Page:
The timing of the dressage whip in trot

This came in as a question: What is the timing of the whip in trot?

Answer: As the horse begins to pick up his hind leg on the whip side.

I have a rather long post on the use of the whip, done in the depths of winter last year here:

The timing is really easy, but takes a little practice.

You are holding your whip correctly over your thigh, the heel of your hand slightly pressing it downward.

You can feel your leg move in your hand as the whip is connected to both.

As the horse begins to step forward with the hind leg (the one on your whip side) you will feel your hip and thigh dropped a bit.  Your hip, like the horse’s hip, are no longer supported.  And, as the horse bends his hind leg folding it to swing through, that side drops.)

If you follow your thigh around and tic with the whip at this point the rhythm of that hind leg will be quickened.  And assuming you do not let the horse sprawl in front or rush off, then the diagonal pairing will be improved.

Oddly, though you should be able to do this on both sides, it improves both hind legs as long as you make sure the horse travels straight.  This is true in piaffe as well and why it is important to make sure the horse travels straight.

Swing over the back

Dale Forbes:

When I first went to Germany I was mystified about something (many things!) they talked about rather constantly.

Swing over the back.

When Elmar, Rudolf’s top rider at the time, was kind enough to visit us in Washington for a week training session in about 1993 he conveyed to us that he did not see riders developing swing in their horses.

I asked him which of our horses were correct over the back?

His answer?  None.


That motley equine crew included several ex race horses, an Arabian, a Morgan and a few crossbred Warmbloods–mostly French lines.  None of these is known to easily develop a softly swinging back.  And told that “Use of the seat was important,” yet knowing nothing about how to go about that, we were failing utterly.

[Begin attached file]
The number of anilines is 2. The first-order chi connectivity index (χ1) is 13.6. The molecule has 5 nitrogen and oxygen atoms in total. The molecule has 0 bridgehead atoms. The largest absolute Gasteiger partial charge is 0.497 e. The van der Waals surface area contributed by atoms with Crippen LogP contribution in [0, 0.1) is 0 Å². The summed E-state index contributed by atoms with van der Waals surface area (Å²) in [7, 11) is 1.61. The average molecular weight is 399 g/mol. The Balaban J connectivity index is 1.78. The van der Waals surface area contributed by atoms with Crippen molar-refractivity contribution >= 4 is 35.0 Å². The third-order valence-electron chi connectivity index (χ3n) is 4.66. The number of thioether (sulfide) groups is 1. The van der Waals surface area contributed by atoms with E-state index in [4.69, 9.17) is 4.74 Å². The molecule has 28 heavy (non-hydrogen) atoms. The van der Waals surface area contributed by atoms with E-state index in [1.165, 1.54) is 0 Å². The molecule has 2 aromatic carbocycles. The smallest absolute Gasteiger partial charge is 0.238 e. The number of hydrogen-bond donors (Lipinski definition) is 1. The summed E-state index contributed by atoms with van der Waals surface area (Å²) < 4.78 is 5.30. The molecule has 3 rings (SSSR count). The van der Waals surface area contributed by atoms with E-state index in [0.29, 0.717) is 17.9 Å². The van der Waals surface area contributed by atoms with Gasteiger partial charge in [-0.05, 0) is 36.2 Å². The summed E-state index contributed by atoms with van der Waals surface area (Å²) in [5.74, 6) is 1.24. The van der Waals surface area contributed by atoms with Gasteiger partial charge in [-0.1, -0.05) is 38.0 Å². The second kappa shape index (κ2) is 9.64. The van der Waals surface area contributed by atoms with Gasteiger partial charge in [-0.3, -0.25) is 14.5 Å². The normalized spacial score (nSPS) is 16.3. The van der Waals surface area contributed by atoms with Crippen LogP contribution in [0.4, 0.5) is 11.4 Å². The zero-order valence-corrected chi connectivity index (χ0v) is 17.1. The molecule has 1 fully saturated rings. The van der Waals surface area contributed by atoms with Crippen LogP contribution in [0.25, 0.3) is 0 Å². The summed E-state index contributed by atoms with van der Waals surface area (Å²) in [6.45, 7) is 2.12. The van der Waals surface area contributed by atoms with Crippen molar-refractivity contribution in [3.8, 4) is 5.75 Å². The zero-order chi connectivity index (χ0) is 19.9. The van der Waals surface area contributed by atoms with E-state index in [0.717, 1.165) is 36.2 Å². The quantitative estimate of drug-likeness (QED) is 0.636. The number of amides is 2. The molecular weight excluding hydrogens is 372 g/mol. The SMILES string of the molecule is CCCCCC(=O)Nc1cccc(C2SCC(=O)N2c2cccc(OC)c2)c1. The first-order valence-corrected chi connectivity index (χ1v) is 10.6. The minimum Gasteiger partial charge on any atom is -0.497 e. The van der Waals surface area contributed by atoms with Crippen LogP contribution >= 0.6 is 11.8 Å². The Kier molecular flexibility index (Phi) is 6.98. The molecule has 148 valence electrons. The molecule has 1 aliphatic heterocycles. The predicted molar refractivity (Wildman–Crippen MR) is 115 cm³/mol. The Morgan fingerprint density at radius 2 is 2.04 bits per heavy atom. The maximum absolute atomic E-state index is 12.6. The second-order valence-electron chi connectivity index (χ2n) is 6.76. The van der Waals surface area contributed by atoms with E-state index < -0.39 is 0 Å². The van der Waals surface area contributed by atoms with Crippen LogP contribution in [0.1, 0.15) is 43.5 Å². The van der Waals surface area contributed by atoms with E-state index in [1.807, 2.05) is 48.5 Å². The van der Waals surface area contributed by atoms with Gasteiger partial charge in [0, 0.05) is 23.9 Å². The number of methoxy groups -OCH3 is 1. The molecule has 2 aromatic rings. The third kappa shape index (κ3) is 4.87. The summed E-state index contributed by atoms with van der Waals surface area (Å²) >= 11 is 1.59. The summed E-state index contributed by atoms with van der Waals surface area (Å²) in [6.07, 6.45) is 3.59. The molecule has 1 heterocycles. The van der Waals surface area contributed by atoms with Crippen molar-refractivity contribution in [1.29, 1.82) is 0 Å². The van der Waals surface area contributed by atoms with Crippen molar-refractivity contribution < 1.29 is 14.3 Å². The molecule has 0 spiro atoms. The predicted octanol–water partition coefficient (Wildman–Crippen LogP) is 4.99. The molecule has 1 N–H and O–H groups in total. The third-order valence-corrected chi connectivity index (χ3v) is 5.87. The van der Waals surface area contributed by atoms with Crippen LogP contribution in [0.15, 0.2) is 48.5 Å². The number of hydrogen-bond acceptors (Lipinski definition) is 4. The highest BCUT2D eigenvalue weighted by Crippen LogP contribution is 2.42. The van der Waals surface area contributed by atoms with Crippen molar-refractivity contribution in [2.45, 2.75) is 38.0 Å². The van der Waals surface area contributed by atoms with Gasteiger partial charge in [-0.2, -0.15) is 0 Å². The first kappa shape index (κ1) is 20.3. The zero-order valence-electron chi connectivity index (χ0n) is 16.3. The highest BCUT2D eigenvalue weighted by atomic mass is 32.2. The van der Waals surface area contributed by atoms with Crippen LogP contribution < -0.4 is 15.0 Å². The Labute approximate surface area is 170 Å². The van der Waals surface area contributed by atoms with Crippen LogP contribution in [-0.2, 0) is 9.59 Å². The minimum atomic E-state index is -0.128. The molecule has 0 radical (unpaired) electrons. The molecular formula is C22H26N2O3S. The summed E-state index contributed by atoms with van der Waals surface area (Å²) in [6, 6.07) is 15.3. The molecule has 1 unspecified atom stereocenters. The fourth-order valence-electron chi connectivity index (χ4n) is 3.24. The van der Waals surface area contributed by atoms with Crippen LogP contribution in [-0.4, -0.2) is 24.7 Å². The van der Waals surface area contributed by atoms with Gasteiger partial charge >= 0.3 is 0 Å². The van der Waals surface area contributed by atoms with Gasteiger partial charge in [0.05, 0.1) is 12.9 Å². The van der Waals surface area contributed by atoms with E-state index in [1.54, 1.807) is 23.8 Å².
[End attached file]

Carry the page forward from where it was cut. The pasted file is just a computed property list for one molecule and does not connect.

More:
(Sadly, we were lost and stayed lost for quite a while.)

You can’t demand swing, it must be developed, and this is not done by constantly holding against–nor floating off into the ether.  (Though at least that way you are not preventing it!)  The trick  is you have to both allow swing in how you use your back/hip and sometimes lightly encourage it–a combination of regulating the rhythm, supporting lightly with the leg and moderating softly with the seat/hand.

And then not let them do anything that prevents development of swing, like throwing legs or a “passagey” trot for instance. (Running off, chasing the rhythm, roll backs and exuberant bucking are also in the list to avoid as well, but I was feeling snooty and did not want to mention them.  Actually, sometimes a bit of a buck helps–I remember clinging to the neck of one horse in Germany with Rudolf in the corner growling something about, “A sign of a tight back!”  At the time I was certain he was talking about the horse.)

Moving on.

Lacking horses that swing over the back rather naturally, how is a person supposed to learn how to develop that quality?  You can’t teach something you have never felt, or in many cases in the US even seen!